ARNOLD v. STATE No. 381S87.
436 N.E.2d 288 (1982)
Odell ARNOLD, Appellant, v. STATE of Indiana, Appellee.
Supreme Court of Indiana.
June 16, 1982.
Ray L. Szarmach, East Chicago, for appellant.
Linley E. Pearson, Atty. Gen., Richard Albert Alford, Deputy Atty. Gen., Indianapolis, for appellee.
This is a direct appeal from a conviction for rape, a class B felony, Ind. Code Ann. § 35-42-4-1 (Burns 1979). The defendant-appellant, Odell Arnold, was sentenced to a prison term of twelve years. On appeal, he raises four issues:
(1) Whether a certain exhibit was inadmissible because there was an incomplete chain of custody.
(2) Whether the defendant's motion for a directed verdict was erroneously denied.
(3) Whether there was sufficient evidence to support the verdict.
(4) Whether the court erred in imposing the sentence.
The facts favorable to the State's case show that on March 14, 1980, in the early morning, the defendant knocked on the door of L.W.'s apartment in Gary. L.W. opened the door a bit to tell him to leave and he forced his way in. He then pushed her into the bedroom where he forced her to have sexual intercourse with him, threatening to kill her and brandishing a butter knife. When he left several hours later, L.W. immediately called the police and went to Mercy Hospital.
The State moved to admit into evidence a "rape kit" assembled by a physician and other medical personnel in the emergency room of Mercy Hospital. The kit contained vaginal swabs and vaginal smears obtained from L.W. during the examination, and the underpants and robe she was wearing at the time of the assault. The examining physician had already testified that the rape kit identified as State's Exhibit A was the rape kit that was put together as a result of his examination of L.W. A forensic serologist had already testified that she had examined the kit identified as State's Exhibit A and had found, through chemical analysis, semen on the vaginal swabbings and on the underpants, and had found spermatozoa by microscopic examination of the
Defendant's argument is, first, that there was no testimony from the examining physician as to how he recognized State's Exhibit A, no testimony about any identifying marks on the exhibit, and no testimony from the doctor concerning the contents of the kit or what, if any connection he had with the contents. Concerning the physician's testimony as to his connection with the contents of the kit, the record does not support the defendant's claim because the physician testified that in the course of his examination of L.W., the rape kit identified in court as Exhibit A was put together in the emergency room. Regarding the absence of testimony by the physician as to the contents of the kit, we do not see in what way this affects the chain of custody claim. As to the point that there was no testimony from the examining physician concerning how he recognized State's Exhibit A, again we do not see in what way this affects the chain of custody claim. We observe, moreover, that the defense had an opportunity upon cross-examination to delve into these questions as to the identity and authenticity of the exhibit, but did not do so.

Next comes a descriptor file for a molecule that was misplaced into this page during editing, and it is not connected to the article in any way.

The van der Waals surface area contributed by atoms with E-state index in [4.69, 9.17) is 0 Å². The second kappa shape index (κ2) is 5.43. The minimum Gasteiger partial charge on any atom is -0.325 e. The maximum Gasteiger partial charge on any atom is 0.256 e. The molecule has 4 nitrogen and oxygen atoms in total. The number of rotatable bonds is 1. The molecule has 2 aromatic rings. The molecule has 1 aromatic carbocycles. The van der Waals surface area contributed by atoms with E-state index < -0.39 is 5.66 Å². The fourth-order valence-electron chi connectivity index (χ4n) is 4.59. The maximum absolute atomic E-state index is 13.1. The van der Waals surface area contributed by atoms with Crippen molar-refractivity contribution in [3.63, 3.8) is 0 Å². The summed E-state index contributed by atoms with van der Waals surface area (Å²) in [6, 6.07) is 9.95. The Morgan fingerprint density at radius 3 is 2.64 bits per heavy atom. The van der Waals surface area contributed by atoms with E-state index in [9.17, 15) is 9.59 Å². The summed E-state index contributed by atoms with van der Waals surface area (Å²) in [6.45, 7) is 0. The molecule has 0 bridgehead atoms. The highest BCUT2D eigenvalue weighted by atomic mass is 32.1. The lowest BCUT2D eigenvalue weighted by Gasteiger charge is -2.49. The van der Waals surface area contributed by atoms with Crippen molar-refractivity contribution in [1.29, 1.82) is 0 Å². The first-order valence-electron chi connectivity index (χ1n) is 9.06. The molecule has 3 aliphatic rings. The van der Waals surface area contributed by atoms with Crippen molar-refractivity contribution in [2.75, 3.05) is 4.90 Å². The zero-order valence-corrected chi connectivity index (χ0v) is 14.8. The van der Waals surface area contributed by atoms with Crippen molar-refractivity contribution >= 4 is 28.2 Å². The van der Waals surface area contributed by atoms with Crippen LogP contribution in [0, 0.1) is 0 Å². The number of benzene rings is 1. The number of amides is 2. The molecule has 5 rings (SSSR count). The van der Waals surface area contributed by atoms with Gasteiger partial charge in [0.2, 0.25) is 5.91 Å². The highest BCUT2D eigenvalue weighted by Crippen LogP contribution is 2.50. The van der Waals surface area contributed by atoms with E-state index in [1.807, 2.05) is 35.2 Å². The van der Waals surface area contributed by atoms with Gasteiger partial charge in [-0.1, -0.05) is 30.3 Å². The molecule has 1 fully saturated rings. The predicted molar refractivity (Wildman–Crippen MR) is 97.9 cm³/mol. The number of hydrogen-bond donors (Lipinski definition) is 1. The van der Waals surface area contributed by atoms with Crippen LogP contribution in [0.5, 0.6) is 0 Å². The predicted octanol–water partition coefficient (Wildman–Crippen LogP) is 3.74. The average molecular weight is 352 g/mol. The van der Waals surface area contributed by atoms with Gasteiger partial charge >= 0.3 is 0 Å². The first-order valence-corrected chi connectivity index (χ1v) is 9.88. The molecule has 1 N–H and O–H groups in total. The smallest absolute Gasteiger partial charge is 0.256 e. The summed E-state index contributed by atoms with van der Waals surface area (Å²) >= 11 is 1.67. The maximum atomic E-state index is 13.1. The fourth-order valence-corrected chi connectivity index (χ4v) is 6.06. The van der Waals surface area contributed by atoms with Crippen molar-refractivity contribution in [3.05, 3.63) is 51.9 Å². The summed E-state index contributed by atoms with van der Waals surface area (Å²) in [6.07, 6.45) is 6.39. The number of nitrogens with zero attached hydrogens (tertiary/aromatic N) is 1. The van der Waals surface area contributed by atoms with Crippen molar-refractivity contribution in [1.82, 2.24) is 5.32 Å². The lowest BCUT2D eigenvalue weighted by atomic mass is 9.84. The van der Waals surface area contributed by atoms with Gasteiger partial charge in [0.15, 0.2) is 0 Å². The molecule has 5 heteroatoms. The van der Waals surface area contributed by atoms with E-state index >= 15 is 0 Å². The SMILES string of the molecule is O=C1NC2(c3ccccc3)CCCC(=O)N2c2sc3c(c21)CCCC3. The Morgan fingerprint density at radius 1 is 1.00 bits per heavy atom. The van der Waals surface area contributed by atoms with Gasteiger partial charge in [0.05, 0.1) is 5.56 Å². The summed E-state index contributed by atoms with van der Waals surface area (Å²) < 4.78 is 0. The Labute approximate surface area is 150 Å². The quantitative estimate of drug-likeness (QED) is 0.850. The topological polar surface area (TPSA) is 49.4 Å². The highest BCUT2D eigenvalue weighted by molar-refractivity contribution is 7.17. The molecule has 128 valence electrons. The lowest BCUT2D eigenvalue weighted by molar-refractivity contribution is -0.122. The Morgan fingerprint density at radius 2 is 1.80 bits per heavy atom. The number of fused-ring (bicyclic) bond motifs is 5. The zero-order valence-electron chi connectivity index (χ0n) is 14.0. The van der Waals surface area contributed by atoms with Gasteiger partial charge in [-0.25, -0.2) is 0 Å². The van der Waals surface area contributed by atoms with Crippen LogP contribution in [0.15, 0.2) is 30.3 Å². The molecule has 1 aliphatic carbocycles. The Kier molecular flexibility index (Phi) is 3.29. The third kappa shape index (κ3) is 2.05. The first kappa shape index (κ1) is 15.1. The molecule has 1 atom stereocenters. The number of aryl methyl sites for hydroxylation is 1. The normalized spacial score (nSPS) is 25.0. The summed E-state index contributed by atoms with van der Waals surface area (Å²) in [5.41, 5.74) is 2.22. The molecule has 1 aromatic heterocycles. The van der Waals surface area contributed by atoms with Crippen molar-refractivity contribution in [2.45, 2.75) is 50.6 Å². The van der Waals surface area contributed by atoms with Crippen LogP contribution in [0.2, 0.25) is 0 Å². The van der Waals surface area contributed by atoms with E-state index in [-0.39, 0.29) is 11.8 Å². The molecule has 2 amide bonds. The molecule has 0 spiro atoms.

Defendant's second argument about the chain of custody issue is that the forensic serologist did not testify concerning how she identified Exhibit A, or about whether the exhibit contained items related to the rape. Again the record does not support the assertion because it reveals that the serologist testified that she subjected the contents of the kit identified as State's Exhibit A to testing. Furthermore, as in the case of the physician's testimony, the defense did not avail itself of the opportunity to probe the issue of the authenticity of the exhibit.